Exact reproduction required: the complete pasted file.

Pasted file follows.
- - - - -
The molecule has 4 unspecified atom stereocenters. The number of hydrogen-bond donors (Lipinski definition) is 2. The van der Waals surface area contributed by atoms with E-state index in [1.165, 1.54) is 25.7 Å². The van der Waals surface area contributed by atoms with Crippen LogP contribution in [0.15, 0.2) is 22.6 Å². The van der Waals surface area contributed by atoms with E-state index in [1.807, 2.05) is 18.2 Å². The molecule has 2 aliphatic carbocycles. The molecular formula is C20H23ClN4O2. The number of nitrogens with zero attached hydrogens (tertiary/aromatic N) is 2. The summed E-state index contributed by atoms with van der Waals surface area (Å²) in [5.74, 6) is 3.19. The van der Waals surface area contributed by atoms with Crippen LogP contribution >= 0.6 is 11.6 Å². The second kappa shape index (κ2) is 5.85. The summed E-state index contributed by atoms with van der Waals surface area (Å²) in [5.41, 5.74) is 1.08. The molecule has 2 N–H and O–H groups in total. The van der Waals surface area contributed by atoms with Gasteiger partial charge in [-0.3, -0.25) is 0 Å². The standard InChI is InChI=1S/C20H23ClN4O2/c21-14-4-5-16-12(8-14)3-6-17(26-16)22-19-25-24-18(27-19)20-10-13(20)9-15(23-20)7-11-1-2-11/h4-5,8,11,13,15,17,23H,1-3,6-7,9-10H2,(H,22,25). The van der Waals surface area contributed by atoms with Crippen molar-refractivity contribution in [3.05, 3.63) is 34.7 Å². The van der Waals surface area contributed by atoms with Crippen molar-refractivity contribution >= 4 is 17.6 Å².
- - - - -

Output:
The molecule has 4 unspecified atom stereocenters. The number of hydrogen-bond donors (Lipinski definition) is 2. The van der Waals surface area contributed by atoms with E-state index in [1.165, 1.54) is 25.7 Å². The van der Waals surface area contributed by atoms with Crippen LogP contribution in [0.15, 0.2) is 22.6 Å². The van der Waals surface area contributed by atoms with E-state index in [1.807, 2.05) is 18.2 Å². The molecule has 2 aliphatic carbocycles. The molecular formula is C20H23ClN4O2. The number of nitrogens with zero attached hydrogens (tertiary/aromatic N) is 2. The summed E-state index contributed by atoms with van der Waals surface area (Å²) in [5.74, 6) is 3.19. The van der Waals surface area contributed by atoms with Crippen LogP contribution >= 0.6 is 11.6 Å². The second kappa shape index (κ2) is 5.85. The summed E-state index contributed by atoms with van der Waals surface area (Å²) in [5.41, 5.74) is 1.08. The molecule has 2 N–H and O–H groups in total. The van der Waals surface area contributed by atoms with Gasteiger partial charge in [-0.3, -0.25) is 0 Å². The standard InChI is InChI=1S/C20H23ClN4O2/c21-14-4-5-16-12(8-14)3-6-17(26-16)22-19-25-24-18(27-19)20-10-13(20)9-15(23-20)7-11-1-2-11/h4-5,8,11,13,15,17,23H,1-3,6-7,9-10H2,(H,22,25). The van der Waals surface area contributed by atoms with Crippen molar-refractivity contribution in [3.05, 3.63) is 34.7 Å². The van der Waals surface area contributed by atoms with Crippen molar-refractivity contribution >= 4 is 17.6 Å².